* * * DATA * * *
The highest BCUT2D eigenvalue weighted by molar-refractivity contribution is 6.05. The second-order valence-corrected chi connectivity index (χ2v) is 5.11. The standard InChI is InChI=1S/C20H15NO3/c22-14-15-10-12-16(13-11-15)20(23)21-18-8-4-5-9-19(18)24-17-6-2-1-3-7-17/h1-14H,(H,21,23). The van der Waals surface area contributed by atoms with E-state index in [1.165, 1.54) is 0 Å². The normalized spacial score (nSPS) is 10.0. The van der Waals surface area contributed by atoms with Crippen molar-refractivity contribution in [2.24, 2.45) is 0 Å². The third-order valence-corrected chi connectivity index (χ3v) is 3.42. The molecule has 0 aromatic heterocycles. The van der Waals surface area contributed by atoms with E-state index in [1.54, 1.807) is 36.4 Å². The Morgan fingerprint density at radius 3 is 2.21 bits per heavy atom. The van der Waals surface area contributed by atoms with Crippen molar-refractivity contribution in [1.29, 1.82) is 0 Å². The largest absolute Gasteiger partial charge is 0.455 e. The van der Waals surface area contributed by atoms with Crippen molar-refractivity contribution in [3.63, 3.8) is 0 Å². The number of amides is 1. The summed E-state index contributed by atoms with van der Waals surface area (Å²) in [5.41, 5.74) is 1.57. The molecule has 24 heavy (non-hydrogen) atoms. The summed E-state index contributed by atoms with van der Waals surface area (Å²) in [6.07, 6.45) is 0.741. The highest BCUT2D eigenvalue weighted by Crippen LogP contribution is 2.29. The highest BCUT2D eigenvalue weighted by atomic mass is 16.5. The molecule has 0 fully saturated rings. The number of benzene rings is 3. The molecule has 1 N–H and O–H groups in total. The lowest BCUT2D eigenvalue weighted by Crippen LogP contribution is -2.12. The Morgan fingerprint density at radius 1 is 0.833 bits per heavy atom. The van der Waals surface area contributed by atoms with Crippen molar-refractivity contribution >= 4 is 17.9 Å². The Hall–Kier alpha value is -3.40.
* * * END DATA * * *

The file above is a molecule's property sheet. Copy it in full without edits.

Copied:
The highest BCUT2D eigenvalue weighted by molar-refractivity contribution is 6.05. The second-order valence-corrected chi connectivity index (χ2v) is 5.11. The standard InChI is InChI=1S/C20H15NO3/c22-14-15-10-12-16(13-11-15)20(23)21-18-8-4-5-9-19(18)24-17-6-2-1-3-7-17/h1-14H,(H,21,23). The van der Waals surface area contributed by atoms with E-state index in [1.165, 1.54) is 0 Å². The normalized spacial score (nSPS) is 10.0. The van der Waals surface area contributed by atoms with Crippen molar-refractivity contribution in [2.24, 2.45) is 0 Å². The third-order valence-corrected chi connectivity index (χ3v) is 3.42. The molecule has 0 aromatic heterocycles. The van der Waals surface area contributed by atoms with E-state index in [1.54, 1.807) is 36.4 Å². The Morgan fingerprint density at radius 3 is 2.21 bits per heavy atom. The van der Waals surface area contributed by atoms with Crippen molar-refractivity contribution in [1.29, 1.82) is 0 Å². The largest absolute Gasteiger partial charge is 0.455 e. The van der Waals surface area contributed by atoms with Crippen molar-refractivity contribution in [3.63, 3.8) is 0 Å². The number of amides is 1. The summed E-state index contributed by atoms with van der Waals surface area (Å²) in [5.41, 5.74) is 1.57. The molecule has 24 heavy (non-hydrogen) atoms. The summed E-state index contributed by atoms with van der Waals surface area (Å²) in [6.07, 6.45) is 0.741. The highest BCUT2D eigenvalue weighted by Crippen LogP contribution is 2.29. The highest BCUT2D eigenvalue weighted by atomic mass is 16.5. The molecule has 0 fully saturated rings. The number of benzene rings is 3. The molecule has 1 N–H and O–H groups in total. The lowest BCUT2D eigenvalue weighted by Crippen LogP contribution is -2.12. The Morgan fingerprint density at radius 1 is 0.833 bits per heavy atom. The van der Waals surface area contributed by atoms with Crippen molar-refractivity contribution >= 4 is 17.9 Å². The Hall–Kier alpha value is -3.40.